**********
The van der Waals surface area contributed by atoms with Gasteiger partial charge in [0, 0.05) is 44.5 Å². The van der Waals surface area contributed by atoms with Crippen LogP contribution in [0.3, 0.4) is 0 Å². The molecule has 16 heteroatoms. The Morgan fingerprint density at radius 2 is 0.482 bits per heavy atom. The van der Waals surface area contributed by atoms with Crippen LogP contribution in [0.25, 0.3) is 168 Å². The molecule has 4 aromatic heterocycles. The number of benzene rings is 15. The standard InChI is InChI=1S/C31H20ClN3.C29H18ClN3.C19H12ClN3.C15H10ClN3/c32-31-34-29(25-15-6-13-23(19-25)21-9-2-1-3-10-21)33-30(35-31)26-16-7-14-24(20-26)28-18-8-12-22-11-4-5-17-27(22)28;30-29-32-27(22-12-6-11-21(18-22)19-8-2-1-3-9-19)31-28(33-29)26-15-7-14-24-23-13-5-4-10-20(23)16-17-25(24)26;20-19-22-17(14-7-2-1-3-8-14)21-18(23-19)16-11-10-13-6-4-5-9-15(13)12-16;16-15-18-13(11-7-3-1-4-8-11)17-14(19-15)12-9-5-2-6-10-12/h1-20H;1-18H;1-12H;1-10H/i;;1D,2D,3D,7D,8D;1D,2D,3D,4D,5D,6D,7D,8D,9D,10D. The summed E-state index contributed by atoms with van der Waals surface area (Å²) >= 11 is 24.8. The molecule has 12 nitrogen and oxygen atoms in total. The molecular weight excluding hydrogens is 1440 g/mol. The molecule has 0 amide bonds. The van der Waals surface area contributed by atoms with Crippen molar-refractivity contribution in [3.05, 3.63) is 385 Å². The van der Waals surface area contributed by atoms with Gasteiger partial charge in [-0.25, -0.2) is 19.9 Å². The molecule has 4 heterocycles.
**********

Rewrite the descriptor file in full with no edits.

The van der Waals surface area contributed by atoms with Gasteiger partial charge in [0, 0.05) is 44.5 Å². The van der Waals surface area contributed by atoms with Crippen LogP contribution in [0.3, 0.4) is 0 Å². The molecule has 16 heteroatoms. The Morgan fingerprint density at radius 2 is 0.482 bits per heavy atom. The van der Waals surface area contributed by atoms with Crippen LogP contribution in [0.25, 0.3) is 168 Å². The molecule has 4 aromatic heterocycles. The number of benzene rings is 15. The standard InChI is InChI=1S/C31H20ClN3.C29H18ClN3.C19H12ClN3.C15H10ClN3/c32-31-34-29(25-15-6-13-23(19-25)21-9-2-1-3-10-21)33-30(35-31)26-16-7-14-24(20-26)28-18-8-12-22-11-4-5-17-27(22)28;30-29-32-27(22-12-6-11-21(18-22)19-8-2-1-3-9-19)31-28(33-29)26-15-7-14-24-23-13-5-4-10-20(23)16-17-25(24)26;20-19-22-17(14-7-2-1-3-8-14)21-18(23-19)16-11-10-13-6-4-5-9-15(13)12-16;16-15-18-13(11-7-3-1-4-8-11)17-14(19-15)12-9-5-2-6-10-12/h1-20H;1-18H;1-12H;1-10H/i;;1D,2D,3D,7D,8D;1D,2D,3D,4D,5D,6D,7D,8D,9D,10D. The summed E-state index contributed by atoms with van der Waals surface area (Å²) >= 11 is 24.8. The molecule has 12 nitrogen and oxygen atoms in total. The molecular weight excluding hydrogens is 1440 g/mol. The molecule has 0 amide bonds. The van der Waals surface area contributed by atoms with Crippen molar-refractivity contribution in [3.05, 3.63) is 385 Å². The van der Waals surface area contributed by atoms with Gasteiger partial charge in [-0.25, -0.2) is 19.9 Å². The molecule has 4 heterocycles.